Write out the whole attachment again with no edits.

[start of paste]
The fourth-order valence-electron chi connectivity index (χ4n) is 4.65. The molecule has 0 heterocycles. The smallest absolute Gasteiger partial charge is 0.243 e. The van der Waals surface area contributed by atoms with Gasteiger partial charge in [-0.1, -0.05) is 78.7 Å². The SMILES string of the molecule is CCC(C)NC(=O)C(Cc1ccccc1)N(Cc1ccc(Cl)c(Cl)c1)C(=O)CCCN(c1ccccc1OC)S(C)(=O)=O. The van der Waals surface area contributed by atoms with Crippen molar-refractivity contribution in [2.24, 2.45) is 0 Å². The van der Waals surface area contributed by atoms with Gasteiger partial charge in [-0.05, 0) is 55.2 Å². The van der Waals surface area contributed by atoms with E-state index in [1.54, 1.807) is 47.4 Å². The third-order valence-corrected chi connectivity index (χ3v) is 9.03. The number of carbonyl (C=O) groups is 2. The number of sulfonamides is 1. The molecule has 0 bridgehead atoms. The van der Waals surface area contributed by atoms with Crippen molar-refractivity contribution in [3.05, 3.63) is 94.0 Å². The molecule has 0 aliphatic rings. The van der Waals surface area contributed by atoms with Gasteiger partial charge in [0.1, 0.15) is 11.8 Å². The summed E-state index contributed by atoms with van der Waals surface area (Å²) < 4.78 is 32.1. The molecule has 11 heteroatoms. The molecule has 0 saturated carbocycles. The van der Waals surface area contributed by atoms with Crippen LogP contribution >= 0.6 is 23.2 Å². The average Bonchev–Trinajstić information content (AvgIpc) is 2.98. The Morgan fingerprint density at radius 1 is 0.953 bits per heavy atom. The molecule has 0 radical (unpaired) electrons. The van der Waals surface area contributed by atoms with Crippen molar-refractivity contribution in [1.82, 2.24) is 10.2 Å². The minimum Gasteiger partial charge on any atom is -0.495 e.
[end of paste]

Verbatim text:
The fourth-order valence-electron chi connectivity index (χ4n) is 4.65. The molecule has 0 heterocycles. The smallest absolute Gasteiger partial charge is 0.243 e. The van der Waals surface area contributed by atoms with Gasteiger partial charge in [-0.1, -0.05) is 78.7 Å². The SMILES string of the molecule is CCC(C)NC(=O)C(Cc1ccccc1)N(Cc1ccc(Cl)c(Cl)c1)C(=O)CCCN(c1ccccc1OC)S(C)(=O)=O. The van der Waals surface area contributed by atoms with Crippen molar-refractivity contribution in [2.24, 2.45) is 0 Å². The van der Waals surface area contributed by atoms with Gasteiger partial charge in [-0.05, 0) is 55.2 Å². The van der Waals surface area contributed by atoms with E-state index in [1.54, 1.807) is 47.4 Å². The third-order valence-corrected chi connectivity index (χ3v) is 9.03. The number of carbonyl (C=O) groups is 2. The number of sulfonamides is 1. The molecule has 0 bridgehead atoms. The van der Waals surface area contributed by atoms with Crippen molar-refractivity contribution in [3.05, 3.63) is 94.0 Å². The molecule has 0 aliphatic rings. The van der Waals surface area contributed by atoms with Gasteiger partial charge in [0.1, 0.15) is 11.8 Å². The summed E-state index contributed by atoms with van der Waals surface area (Å²) < 4.78 is 32.1. The molecule has 11 heteroatoms. The molecule has 0 saturated carbocycles. The van der Waals surface area contributed by atoms with Crippen LogP contribution >= 0.6 is 23.2 Å². The average Bonchev–Trinajstić information content (AvgIpc) is 2.98. The Morgan fingerprint density at radius 1 is 0.953 bits per heavy atom. The molecule has 0 radical (unpaired) electrons. The van der Waals surface area contributed by atoms with Crippen molar-refractivity contribution in [1.82, 2.24) is 10.2 Å². The minimum Gasteiger partial charge on any atom is -0.495 e.